Homelessness charities say there are too many State-funded organisations dealing with those without housing, and some should be axed.
More than 75 charities and groups currently receive State funding to provide homeless services. Last year, €95m — or around €19,000 for every homeless person — was spent by the State on homeless services.
This figure does not take into account spending on building social housing for those without a home.
The two main State funders are the HSE, which provided €31m towards homeless services last year, and the housing authorities, which gave out more than €64m. Other departments and State agencies also provide funding, including Tusla, the Education and Training Boards (ETBs), and regional drug taskforces.
There are huge differences in the amount of funding provided, with organisations receiving anything from €15,000 up to €5m.
The Peter McVerry Trust says many homeless organisations should be shut down to create a better and more streamlined service.
Focus Ireland and Cork Simon Community also believe that any duplication of services should be cut, to ensure value for money.
There are 6,525 homeless people in Ireland according to latest figures — up from around 5,000 a year ago. Over the years, many groups and charities have been set up to tackle the issue at local level, and the sector now operates on an “ad hoc basis” said Francis Doherty of the Peter McVerry Trust.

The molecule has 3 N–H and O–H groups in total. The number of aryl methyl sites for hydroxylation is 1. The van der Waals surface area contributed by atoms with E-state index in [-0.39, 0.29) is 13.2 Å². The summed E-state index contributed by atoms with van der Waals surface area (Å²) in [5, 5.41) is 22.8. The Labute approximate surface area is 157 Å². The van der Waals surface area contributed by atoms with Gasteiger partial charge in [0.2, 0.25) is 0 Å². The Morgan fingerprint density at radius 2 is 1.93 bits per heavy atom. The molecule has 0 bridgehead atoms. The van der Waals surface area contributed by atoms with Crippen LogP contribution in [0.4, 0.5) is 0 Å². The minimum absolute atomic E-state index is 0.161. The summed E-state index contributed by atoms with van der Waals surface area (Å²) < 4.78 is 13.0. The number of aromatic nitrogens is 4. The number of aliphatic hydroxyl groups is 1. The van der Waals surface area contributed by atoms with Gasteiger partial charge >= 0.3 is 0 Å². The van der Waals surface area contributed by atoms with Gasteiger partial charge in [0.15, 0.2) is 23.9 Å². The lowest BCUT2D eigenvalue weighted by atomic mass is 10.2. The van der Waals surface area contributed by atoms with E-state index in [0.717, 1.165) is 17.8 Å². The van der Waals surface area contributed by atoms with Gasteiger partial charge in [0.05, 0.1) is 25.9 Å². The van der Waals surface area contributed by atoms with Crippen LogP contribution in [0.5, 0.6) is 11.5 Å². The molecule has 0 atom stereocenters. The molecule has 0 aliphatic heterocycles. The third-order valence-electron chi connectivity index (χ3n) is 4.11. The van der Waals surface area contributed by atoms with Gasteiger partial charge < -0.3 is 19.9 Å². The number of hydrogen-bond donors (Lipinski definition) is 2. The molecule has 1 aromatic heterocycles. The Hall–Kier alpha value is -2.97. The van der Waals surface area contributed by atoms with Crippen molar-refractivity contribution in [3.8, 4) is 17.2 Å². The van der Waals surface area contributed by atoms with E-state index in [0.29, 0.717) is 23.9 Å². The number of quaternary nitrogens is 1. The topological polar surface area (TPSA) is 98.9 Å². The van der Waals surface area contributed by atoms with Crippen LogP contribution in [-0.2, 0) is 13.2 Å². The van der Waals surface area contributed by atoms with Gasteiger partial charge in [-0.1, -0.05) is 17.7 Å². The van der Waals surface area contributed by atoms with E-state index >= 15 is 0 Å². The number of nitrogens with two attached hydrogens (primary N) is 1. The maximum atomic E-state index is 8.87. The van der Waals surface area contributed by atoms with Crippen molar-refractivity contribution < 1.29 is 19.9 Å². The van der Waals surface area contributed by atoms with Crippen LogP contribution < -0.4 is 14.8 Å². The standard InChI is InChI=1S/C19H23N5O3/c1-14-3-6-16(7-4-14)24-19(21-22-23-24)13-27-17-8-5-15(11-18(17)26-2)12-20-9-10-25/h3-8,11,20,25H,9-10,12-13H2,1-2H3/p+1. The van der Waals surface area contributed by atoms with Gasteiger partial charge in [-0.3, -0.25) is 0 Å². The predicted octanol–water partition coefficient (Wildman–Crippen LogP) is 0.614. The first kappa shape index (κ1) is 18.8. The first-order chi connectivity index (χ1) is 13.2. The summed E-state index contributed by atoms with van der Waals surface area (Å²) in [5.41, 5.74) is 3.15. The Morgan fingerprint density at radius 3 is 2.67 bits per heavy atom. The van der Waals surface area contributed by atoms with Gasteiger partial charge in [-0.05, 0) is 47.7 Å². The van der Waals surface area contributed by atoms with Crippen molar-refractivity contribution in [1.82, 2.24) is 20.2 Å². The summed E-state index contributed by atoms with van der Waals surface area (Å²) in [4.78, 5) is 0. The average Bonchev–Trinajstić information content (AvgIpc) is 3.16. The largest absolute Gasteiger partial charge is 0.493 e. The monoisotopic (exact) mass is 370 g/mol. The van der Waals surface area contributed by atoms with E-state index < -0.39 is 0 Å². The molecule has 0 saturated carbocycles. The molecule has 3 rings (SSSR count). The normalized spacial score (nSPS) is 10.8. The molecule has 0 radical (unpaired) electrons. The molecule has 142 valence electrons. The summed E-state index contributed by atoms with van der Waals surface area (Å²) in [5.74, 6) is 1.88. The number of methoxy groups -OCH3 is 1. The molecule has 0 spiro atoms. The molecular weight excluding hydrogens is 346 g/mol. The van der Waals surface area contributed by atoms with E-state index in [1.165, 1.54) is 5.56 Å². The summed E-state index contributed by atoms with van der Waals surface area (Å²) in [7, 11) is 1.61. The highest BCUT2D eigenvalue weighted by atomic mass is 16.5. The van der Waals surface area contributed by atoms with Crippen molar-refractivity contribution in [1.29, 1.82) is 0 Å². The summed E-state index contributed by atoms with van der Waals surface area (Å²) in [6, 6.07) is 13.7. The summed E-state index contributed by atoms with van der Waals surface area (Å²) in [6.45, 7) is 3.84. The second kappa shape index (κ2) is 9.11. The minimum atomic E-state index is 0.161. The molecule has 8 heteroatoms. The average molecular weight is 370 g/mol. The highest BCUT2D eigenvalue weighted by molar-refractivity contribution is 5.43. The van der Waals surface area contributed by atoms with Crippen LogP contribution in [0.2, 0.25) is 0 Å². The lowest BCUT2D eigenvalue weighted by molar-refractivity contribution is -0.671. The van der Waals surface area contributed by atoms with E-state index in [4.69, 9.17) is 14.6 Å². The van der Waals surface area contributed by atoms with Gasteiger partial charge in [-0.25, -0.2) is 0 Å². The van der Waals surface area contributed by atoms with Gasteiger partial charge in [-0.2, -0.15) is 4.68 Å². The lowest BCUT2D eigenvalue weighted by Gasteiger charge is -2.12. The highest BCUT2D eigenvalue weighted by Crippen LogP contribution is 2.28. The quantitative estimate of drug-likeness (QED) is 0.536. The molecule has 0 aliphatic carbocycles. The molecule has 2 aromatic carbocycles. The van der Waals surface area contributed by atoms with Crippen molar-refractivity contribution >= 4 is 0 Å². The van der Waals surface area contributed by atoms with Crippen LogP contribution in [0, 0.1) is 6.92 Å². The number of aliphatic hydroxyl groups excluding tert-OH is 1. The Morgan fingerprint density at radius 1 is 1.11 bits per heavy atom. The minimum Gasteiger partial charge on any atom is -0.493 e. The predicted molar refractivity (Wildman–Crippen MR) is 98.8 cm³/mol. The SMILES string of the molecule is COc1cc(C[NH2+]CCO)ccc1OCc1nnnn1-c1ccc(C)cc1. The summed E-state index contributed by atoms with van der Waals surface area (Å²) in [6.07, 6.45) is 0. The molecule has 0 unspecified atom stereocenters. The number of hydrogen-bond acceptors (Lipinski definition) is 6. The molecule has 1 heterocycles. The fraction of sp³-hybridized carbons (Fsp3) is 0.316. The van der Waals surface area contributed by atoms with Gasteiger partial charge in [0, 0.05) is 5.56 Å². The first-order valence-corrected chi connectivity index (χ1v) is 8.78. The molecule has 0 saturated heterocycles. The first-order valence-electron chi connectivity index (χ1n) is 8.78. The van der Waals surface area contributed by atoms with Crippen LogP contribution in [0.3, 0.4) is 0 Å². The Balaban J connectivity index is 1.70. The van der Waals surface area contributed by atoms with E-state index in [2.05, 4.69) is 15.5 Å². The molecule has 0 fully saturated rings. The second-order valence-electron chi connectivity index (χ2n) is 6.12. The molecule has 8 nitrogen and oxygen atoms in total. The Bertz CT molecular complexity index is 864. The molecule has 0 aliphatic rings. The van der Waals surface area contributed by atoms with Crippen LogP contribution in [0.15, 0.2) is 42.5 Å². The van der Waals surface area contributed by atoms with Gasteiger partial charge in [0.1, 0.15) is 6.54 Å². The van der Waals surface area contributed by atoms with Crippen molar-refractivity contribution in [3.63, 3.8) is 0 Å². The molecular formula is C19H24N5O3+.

He said that, in Dublin, just five service providers could deal with all homeless requirements, while, at a regional level services could be provided, across whole counties or even across two or three counties by one organisation.
Paul Sheehan of Cork Simon said: “I can certainly see the value in charities, particularly smaller ones, merging or certainly sharing resources to save on running costs.”
Roughan McNamara of Focus Ireland said: “You cannot be afraid of shutting down of services if it’s not working, and we have done that with some of our services in the past.”
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